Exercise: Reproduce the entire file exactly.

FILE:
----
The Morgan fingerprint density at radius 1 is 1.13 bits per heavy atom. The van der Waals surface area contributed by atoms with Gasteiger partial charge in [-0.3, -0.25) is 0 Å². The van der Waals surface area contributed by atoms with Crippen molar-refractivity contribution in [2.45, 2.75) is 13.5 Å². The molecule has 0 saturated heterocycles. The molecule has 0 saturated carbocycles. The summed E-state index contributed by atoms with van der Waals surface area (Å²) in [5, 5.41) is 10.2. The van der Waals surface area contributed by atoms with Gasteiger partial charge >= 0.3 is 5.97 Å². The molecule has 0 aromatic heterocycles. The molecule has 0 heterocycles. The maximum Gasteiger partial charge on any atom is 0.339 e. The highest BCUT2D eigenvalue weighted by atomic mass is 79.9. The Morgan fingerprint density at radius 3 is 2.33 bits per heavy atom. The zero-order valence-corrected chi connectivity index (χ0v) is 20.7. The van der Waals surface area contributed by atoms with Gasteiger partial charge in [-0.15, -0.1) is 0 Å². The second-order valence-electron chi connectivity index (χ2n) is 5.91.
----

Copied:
The Morgan fingerprint density at radius 1 is 1.13 bits per heavy atom. The van der Waals surface area contributed by atoms with Gasteiger partial charge in [-0.3, -0.25) is 0 Å². The van der Waals surface area contributed by atoms with Crippen molar-refractivity contribution in [2.45, 2.75) is 13.5 Å². The molecule has 0 saturated heterocycles. The molecule has 0 saturated carbocycles. The summed E-state index contributed by atoms with van der Waals surface area (Å²) in [5, 5.41) is 10.2. The van der Waals surface area contributed by atoms with Gasteiger partial charge >= 0.3 is 5.97 Å². The molecule has 0 aromatic heterocycles. The molecule has 0 heterocycles. The maximum Gasteiger partial charge on any atom is 0.339 e. The highest BCUT2D eigenvalue weighted by atomic mass is 79.9. The Morgan fingerprint density at radius 3 is 2.33 bits per heavy atom. The zero-order valence-corrected chi connectivity index (χ0v) is 20.7. The van der Waals surface area contributed by atoms with Gasteiger partial charge in [-0.15, -0.1) is 0 Å². The second-order valence-electron chi connectivity index (χ2n) is 5.91.